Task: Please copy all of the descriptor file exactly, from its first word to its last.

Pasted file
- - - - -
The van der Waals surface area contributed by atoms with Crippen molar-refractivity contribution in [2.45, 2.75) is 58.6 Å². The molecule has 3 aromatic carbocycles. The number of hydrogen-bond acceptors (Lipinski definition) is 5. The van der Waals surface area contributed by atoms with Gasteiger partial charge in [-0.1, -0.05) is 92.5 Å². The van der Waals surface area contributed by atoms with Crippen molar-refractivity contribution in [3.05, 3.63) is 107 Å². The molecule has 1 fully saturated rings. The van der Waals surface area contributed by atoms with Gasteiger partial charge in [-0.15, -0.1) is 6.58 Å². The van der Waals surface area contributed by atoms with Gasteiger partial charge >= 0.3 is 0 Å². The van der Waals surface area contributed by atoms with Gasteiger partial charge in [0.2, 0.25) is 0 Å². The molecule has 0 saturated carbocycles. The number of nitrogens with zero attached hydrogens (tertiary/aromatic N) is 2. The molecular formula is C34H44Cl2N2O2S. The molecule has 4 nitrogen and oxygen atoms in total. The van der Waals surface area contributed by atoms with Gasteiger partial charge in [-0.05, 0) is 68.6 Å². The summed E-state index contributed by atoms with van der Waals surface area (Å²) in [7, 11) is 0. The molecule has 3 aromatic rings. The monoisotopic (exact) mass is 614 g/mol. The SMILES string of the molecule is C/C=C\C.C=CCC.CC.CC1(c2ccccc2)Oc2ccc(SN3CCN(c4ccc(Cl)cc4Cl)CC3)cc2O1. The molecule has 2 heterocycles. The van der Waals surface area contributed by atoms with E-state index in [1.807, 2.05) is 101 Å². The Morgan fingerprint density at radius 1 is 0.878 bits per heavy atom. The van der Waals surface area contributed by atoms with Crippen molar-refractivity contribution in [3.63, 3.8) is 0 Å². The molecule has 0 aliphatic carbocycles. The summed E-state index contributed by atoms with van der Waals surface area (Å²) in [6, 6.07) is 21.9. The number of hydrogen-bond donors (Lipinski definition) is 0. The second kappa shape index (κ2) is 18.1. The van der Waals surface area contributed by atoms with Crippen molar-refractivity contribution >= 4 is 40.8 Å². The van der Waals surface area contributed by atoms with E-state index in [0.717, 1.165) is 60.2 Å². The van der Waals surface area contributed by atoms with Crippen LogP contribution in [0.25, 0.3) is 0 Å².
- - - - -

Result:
The van der Waals surface area contributed by atoms with Crippen molar-refractivity contribution in [2.45, 2.75) is 58.6 Å². The molecule has 3 aromatic carbocycles. The number of hydrogen-bond acceptors (Lipinski definition) is 5. The van der Waals surface area contributed by atoms with Gasteiger partial charge in [-0.1, -0.05) is 92.5 Å². The van der Waals surface area contributed by atoms with Crippen molar-refractivity contribution in [3.05, 3.63) is 107 Å². The molecule has 1 fully saturated rings. The van der Waals surface area contributed by atoms with Gasteiger partial charge in [-0.15, -0.1) is 6.58 Å². The van der Waals surface area contributed by atoms with Gasteiger partial charge >= 0.3 is 0 Å². The van der Waals surface area contributed by atoms with Gasteiger partial charge in [0.2, 0.25) is 0 Å². The molecule has 0 saturated carbocycles. The number of nitrogens with zero attached hydrogens (tertiary/aromatic N) is 2. The molecular formula is C34H44Cl2N2O2S. The molecule has 4 nitrogen and oxygen atoms in total. The van der Waals surface area contributed by atoms with Gasteiger partial charge in [-0.05, 0) is 68.6 Å². The summed E-state index contributed by atoms with van der Waals surface area (Å²) in [7, 11) is 0. The molecule has 3 aromatic rings. The monoisotopic (exact) mass is 614 g/mol. The SMILES string of the molecule is C/C=C\C.C=CCC.CC.CC1(c2ccccc2)Oc2ccc(SN3CCN(c4ccc(Cl)cc4Cl)CC3)cc2O1. The molecule has 2 heterocycles. The van der Waals surface area contributed by atoms with E-state index in [1.807, 2.05) is 101 Å². The Morgan fingerprint density at radius 1 is 0.878 bits per heavy atom. The van der Waals surface area contributed by atoms with Crippen molar-refractivity contribution in [3.63, 3.8) is 0 Å². The molecule has 0 aliphatic carbocycles. The summed E-state index contributed by atoms with van der Waals surface area (Å²) in [6, 6.07) is 21.9. The number of hydrogen-bond donors (Lipinski definition) is 0. The second kappa shape index (κ2) is 18.1. The van der Waals surface area contributed by atoms with Crippen molar-refractivity contribution >= 4 is 40.8 Å². The van der Waals surface area contributed by atoms with E-state index in [0.717, 1.165) is 60.2 Å². The van der Waals surface area contributed by atoms with Crippen LogP contribution in [0.25, 0.3) is 0 Å².